Assuming Goldbach's conjecture, denote as usual by $r_{0}(n)$ for any large enough positive integer $n$ the smallest positive integer $r$ such that both $n-r$ and $n+r$ are prime.

Let's define the notion of "staircase number" as any such integer $n$ such that the elements of the sequence $r_{0}(n), r_{0}(n)^2,\cdots,r_{0}(n)^{r_{0}(n)}$ are the first integers $r$ such that $n-r$ and $n+r$ are simultaneously prime. Say $n$ is an $r$-staircase number if $n$ is a staircase number and $r_{0}(n)=r$.

I now formulate the following conjectures:

Weak staircase conjecture: There are infinitely many staircase numbers.

Middle strength staircase conjecture: There exists some $r>0$ such that there are infinitely many $r$-staircase numbers.

Strong staircase conjecture: For all positive integer $r$, there are infinitely many $r$-staircase numbers.

Note that $15$ is a $2$-staircase number, $70$ is a $3$-staircase number, and any half sum of two twin primes is obviously a $1$-staircase number.

My question is: does the Elliott-Halberstam conjecture or some generalization thereof together with proven results following Zhang's 2013 breakthrough imply at least one of these conjectures?

Edit: it would suffice to prove that the number of $r$-staircase numbers below $x$ is asymptotically $S_{r}(x)\sim\frac{x}{\log^{O_{r}(1)}x}$ to entail the strong staircase conjecture. Numerically, I found that for $r\in\{2,3\}$, this number is close to $\tilde{S}_{r}(x):=\frac{x}{\log^{2+r^{(r-1)\log (1+\gamma)}}x}$, where $\gamma$ is the Euler-Mascheroni constant.

Edit February 16th, 2021: defining antistaircase numbers by permuting the bases and exponents in the definition of a staircase number, hence if the first $r_{0}(n)$ primality radii of $n$ are $1^{r_{0}(n)},\cdots r_{0}(n)^{r_{0}(n)}$, then necessarily $r_{0}(n)=1$. So if we could prove that the weak staircase conjecture is equivalent to the existence of infinitely many antistaircase numbers, then it is equivalent to the twin prime conjecture.

Edit March 20th, 2021: I have a heuristics suggesting there should be infinitely many $r$-staircase numbers for $r\in\{2,3\}$ and no $r$-staircase number for $r>3$. Namely for $r$ large enough there should be at least around $\frac{r^r}{\log^{2}(r^{r})}=\frac{r^{r}}{(r\log r)^2}=\frac{r^{r-2}}{\log^{2}r}=r^{r-2-\varepsilon}$ primality radii of an integer greater or equal to $r^{r}$ up to $r^{r}$. But in the case of an $r$-staircase number, there are exactly $r$ primality radii up to $r^{r}$. This implies $r-2-\varepsilon\approx 1$ hence $r=3$. If $r=2$ one has $\log^{2}r\approx 1/2$, hence we get $r\approx 2r^{r-2}\approx r^{r-1}\approx r$, which is coherent.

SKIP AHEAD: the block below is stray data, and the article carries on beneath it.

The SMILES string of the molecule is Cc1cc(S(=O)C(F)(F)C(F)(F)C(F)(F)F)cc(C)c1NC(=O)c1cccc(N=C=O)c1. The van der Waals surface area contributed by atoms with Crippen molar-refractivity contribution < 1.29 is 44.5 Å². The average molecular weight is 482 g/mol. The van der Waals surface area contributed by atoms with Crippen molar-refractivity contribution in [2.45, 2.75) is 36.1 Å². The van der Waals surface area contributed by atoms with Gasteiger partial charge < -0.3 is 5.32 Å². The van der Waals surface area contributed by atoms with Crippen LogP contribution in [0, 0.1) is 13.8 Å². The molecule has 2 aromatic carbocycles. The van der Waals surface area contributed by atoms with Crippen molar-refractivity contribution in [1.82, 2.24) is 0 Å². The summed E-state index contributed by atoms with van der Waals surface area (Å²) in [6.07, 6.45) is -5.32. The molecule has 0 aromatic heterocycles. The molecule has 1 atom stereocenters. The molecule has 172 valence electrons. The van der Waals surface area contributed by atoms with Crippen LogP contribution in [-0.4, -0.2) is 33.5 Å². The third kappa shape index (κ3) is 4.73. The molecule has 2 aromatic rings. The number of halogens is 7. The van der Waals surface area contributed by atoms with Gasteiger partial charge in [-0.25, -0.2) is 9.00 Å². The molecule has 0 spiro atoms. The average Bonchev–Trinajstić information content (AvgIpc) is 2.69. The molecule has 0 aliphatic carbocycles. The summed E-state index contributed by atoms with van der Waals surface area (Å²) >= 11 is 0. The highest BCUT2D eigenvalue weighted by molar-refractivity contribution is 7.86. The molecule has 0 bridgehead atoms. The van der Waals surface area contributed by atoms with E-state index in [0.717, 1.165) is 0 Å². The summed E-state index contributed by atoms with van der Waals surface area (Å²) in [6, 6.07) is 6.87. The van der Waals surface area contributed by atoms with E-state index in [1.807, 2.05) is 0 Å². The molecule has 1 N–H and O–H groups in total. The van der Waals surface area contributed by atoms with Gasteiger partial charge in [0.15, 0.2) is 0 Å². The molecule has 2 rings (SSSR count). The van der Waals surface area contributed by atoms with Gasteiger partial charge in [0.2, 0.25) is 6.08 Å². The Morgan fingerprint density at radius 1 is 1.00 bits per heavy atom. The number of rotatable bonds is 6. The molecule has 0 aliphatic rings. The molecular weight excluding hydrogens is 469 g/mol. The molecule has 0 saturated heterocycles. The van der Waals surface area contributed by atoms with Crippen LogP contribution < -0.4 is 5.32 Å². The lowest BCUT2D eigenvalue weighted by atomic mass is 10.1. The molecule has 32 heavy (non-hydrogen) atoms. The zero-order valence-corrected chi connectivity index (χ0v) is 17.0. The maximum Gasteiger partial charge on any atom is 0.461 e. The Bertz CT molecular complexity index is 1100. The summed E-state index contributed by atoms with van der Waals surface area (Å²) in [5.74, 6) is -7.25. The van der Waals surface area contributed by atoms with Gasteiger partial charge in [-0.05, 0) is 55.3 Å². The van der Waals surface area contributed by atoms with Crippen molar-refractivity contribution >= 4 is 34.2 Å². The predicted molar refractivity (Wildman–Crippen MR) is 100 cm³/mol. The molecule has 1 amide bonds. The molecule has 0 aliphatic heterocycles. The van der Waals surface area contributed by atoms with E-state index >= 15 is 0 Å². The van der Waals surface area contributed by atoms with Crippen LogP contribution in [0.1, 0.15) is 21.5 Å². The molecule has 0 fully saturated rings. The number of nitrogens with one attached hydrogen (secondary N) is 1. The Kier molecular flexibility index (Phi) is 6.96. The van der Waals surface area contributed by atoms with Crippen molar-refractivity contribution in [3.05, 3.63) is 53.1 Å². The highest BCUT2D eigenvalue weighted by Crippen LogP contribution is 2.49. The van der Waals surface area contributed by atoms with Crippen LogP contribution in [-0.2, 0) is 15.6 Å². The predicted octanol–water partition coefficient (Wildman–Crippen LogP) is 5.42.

Numerical evidence is consistent with that.

Edit April 28th 2021: as the first $r$ primality radii of an $r$-staircase number make an arithmetic progression, one may consider the sum of their reciprocals and hope to show there are infinitely many $r$-staircase numbers iff this sum is greater than some absolute constant. Perhaps one can establish a link with RH proving there are infinitely many $r$-staircase numbers iff $\sum_{n>0}\frac{1}{r^n}\gt\sup\{\Re(s)\mid\zeta(s)=0\}$. Were this firmly established, this would prove both the twin prime conjecture and that there are finitely many $r$-staircase numbers whenever $r>2$. Note also that the existence of infinitely many $2$-staircase numbers is predicted by Hardy-Littlewood $k$-tuple conjecture, as those numbers correspond to the constellation $(0,2,6,8)$: so that this conjecture may imply a quasi-Riemann hypothesis, i.e. that there exists $\varepsilon>0$ such that $\zeta(s)=0\Longrightarrow\Re(s)\lt 1-\varepsilon$.

I thus dare formulate the following conjecture: Riemann staircase conjecture

There are infinitely many $r$-staircase numbers iff $\sup\{\Re(s)\mid\zeta(s)=0\}\leqslant\frac{1}{r}$


1 Answer 1


Strong staircase conjecture follows from a the following version of the $k$-tuple conjecture: for any admissible tuple $T$ and a finite set $S$ disjoint from it, there are infinitely many integers $n$ such that $n+T$ contains only primes, and $n+S$ contains only composite numbers. This version follows from the Dickson's conjecture, by an argument similar to the one presented in this answer to an old question of mine. This conjecture also follows from the full first Hardy-Littlewood conjecture (the version predicting the frequency of prime tuples of given length)

For any $r\in\mathbb N$ let $T=\{\pm r,\pm r^2,\dots,\pm r^r\}$ and let $S$ be the set of all remaining elements of the interval $[-r^r,r^r]$. Any $n$ such that $n+T$ consists of primes and $n+S$ has no primes is an $r$-staircase number. Therefore we only have to verify that $T$ is an admissible tuple. But this is obvious - for any prime $p$, either all elements of $T$ are divisible by it or none are, so $T$ can't cover all residue classes modulo $p$.


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